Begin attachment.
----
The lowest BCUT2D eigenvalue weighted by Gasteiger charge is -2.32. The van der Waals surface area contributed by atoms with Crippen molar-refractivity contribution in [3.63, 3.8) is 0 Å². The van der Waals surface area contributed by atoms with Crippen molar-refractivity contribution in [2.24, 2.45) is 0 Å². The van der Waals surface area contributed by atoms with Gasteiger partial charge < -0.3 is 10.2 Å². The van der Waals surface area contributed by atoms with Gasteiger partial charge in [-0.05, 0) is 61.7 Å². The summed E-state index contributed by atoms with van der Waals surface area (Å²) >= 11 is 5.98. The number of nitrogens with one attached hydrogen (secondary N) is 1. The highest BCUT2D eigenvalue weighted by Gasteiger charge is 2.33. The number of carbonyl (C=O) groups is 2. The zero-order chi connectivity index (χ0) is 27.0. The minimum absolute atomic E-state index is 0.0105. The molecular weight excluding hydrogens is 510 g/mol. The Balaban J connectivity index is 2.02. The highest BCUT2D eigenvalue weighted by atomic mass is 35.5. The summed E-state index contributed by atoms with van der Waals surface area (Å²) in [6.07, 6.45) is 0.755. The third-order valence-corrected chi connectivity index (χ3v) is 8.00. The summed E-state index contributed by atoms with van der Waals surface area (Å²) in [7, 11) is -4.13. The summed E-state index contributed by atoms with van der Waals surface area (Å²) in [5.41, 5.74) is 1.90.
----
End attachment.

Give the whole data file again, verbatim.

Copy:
The lowest BCUT2D eigenvalue weighted by Gasteiger charge is -2.32. The van der Waals surface area contributed by atoms with Crippen molar-refractivity contribution in [3.63, 3.8) is 0 Å². The van der Waals surface area contributed by atoms with Crippen molar-refractivity contribution in [2.24, 2.45) is 0 Å². The van der Waals surface area contributed by atoms with Gasteiger partial charge < -0.3 is 10.2 Å². The van der Waals surface area contributed by atoms with Gasteiger partial charge in [-0.05, 0) is 61.7 Å². The summed E-state index contributed by atoms with van der Waals surface area (Å²) >= 11 is 5.98. The number of nitrogens with one attached hydrogen (secondary N) is 1. The highest BCUT2D eigenvalue weighted by Gasteiger charge is 2.33. The number of carbonyl (C=O) groups is 2. The zero-order chi connectivity index (χ0) is 27.0. The minimum absolute atomic E-state index is 0.0105. The molecular weight excluding hydrogens is 510 g/mol. The Balaban J connectivity index is 2.02. The highest BCUT2D eigenvalue weighted by atomic mass is 35.5. The summed E-state index contributed by atoms with van der Waals surface area (Å²) in [6.07, 6.45) is 0.755. The third-order valence-corrected chi connectivity index (χ3v) is 8.00. The summed E-state index contributed by atoms with van der Waals surface area (Å²) in [7, 11) is -4.13. The summed E-state index contributed by atoms with van der Waals surface area (Å²) in [5.41, 5.74) is 1.90.